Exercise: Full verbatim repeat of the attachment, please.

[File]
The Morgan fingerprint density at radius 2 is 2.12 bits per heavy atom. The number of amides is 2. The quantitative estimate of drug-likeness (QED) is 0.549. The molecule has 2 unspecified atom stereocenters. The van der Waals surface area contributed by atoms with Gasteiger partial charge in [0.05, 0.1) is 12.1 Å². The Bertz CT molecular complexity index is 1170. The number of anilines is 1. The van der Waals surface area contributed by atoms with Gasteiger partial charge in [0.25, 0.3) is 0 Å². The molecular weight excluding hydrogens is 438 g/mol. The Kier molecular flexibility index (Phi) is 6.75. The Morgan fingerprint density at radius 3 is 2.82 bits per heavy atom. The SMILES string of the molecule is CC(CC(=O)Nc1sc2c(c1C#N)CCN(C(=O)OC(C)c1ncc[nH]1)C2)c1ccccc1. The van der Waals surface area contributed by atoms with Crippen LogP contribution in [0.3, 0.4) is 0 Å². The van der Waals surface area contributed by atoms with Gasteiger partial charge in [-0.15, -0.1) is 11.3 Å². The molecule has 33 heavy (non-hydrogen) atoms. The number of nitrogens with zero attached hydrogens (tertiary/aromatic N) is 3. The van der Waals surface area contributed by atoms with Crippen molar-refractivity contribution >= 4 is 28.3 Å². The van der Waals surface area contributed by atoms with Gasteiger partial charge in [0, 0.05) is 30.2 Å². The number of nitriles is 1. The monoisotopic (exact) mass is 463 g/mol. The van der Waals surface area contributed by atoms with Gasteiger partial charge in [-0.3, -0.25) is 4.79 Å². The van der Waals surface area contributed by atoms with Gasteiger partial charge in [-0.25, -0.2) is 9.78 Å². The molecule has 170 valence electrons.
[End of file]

The Morgan fingerprint density at radius 2 is 2.12 bits per heavy atom. The number of amides is 2. The quantitative estimate of drug-likeness (QED) is 0.549. The molecule has 2 unspecified atom stereocenters. The van der Waals surface area contributed by atoms with Gasteiger partial charge in [0.05, 0.1) is 12.1 Å². The Bertz CT molecular complexity index is 1170. The number of anilines is 1. The van der Waals surface area contributed by atoms with Gasteiger partial charge in [0.25, 0.3) is 0 Å². The molecular weight excluding hydrogens is 438 g/mol. The Kier molecular flexibility index (Phi) is 6.75. The Morgan fingerprint density at radius 3 is 2.82 bits per heavy atom. The SMILES string of the molecule is CC(CC(=O)Nc1sc2c(c1C#N)CCN(C(=O)OC(C)c1ncc[nH]1)C2)c1ccccc1. The van der Waals surface area contributed by atoms with Crippen LogP contribution in [0.3, 0.4) is 0 Å². The van der Waals surface area contributed by atoms with Gasteiger partial charge in [-0.15, -0.1) is 11.3 Å². The molecule has 33 heavy (non-hydrogen) atoms. The number of nitrogens with zero attached hydrogens (tertiary/aromatic N) is 3. The van der Waals surface area contributed by atoms with Crippen molar-refractivity contribution >= 4 is 28.3 Å². The van der Waals surface area contributed by atoms with Gasteiger partial charge in [0, 0.05) is 30.2 Å². The number of nitriles is 1. The monoisotopic (exact) mass is 463 g/mol. The van der Waals surface area contributed by atoms with Gasteiger partial charge in [-0.3, -0.25) is 4.79 Å². The van der Waals surface area contributed by atoms with Gasteiger partial charge in [-0.25, -0.2) is 9.78 Å². The molecule has 170 valence electrons.